Mind the Gap – Passenger Arrival Patterns in Multi-agent Simulations

In most studies mathematical models are developed finding the expected waiting time to be a function of the headway. These models have in common that the proportion of passengers that arrive randomly at a public transport stop is less as headway increases. Since there are several factors of influence, such as social demographic or regional aspects, the reliability of public transport service and the level of passenger information, the threshold headway for the transition from random to coordinated passenger arrivals vary from study to study. This study’s objective is to investigate if an agent-based model exhibits realistic passenger arrival behavior at transit stops. This objective is approached by exploring the sensitivity of the agents’ arrival behavior towards (1) the degree of learning, (2) the reliability of the experienced transit service, and (3) the service headway. The simulation experiments for a simple transit corridor indicate that the applied model is capable of representing the complex passenger arrival behavior observed in reality. (1) For higher degrees of learning, the agents tend to over-optimize, i.e. they try to obtain the latest possible departure time exact to the second. An approach is presented which increases the diversity in the agents’ travel alternatives and results in a more realistic behavior. (2) For a less reliable service the agents’ time adaptation changes in that a buffer time is added between their arrival at the stop and the actual departure of the vehicle. (3) For the modification of the headway the simulation outcome is consistent with the literature on arrival patterns. Smaller headways yield a more equally distributed arrival pattern whereas larger headways result in more coordinated arrival patterns.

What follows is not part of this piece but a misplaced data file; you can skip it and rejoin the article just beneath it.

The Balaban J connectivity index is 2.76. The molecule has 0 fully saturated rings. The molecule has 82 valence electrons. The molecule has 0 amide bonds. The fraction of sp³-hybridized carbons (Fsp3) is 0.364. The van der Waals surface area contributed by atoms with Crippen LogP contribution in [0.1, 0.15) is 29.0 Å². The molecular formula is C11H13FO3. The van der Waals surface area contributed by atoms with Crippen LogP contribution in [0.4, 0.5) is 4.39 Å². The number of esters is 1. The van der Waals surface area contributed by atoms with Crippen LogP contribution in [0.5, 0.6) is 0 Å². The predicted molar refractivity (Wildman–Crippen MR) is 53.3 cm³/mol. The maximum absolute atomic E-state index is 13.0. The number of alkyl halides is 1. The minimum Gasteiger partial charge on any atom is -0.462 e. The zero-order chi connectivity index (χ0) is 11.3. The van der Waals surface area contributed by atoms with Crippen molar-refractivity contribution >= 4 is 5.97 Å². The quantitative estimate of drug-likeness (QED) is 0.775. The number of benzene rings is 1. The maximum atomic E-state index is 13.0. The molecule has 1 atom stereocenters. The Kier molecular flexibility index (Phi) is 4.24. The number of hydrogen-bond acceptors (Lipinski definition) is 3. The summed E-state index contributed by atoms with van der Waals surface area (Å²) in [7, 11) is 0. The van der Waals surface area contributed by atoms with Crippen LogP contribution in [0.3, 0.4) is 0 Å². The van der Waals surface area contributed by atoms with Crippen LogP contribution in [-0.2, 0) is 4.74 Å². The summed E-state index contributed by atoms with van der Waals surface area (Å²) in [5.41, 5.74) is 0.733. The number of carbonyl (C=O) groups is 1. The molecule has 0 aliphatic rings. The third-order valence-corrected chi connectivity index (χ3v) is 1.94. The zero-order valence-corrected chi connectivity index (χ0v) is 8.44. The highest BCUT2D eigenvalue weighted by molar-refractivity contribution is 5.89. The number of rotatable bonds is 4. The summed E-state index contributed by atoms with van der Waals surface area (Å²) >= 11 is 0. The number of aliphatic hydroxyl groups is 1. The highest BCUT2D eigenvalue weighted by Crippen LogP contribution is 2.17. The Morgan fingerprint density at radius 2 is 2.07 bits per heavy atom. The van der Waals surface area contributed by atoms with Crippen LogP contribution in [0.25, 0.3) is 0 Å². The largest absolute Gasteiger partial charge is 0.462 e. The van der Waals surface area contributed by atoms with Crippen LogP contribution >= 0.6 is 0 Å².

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  • Accession Number: 01601015
  • Record Type: Publication
  • Files: TRIS
  • Created Date: May 2 2016 3:38PM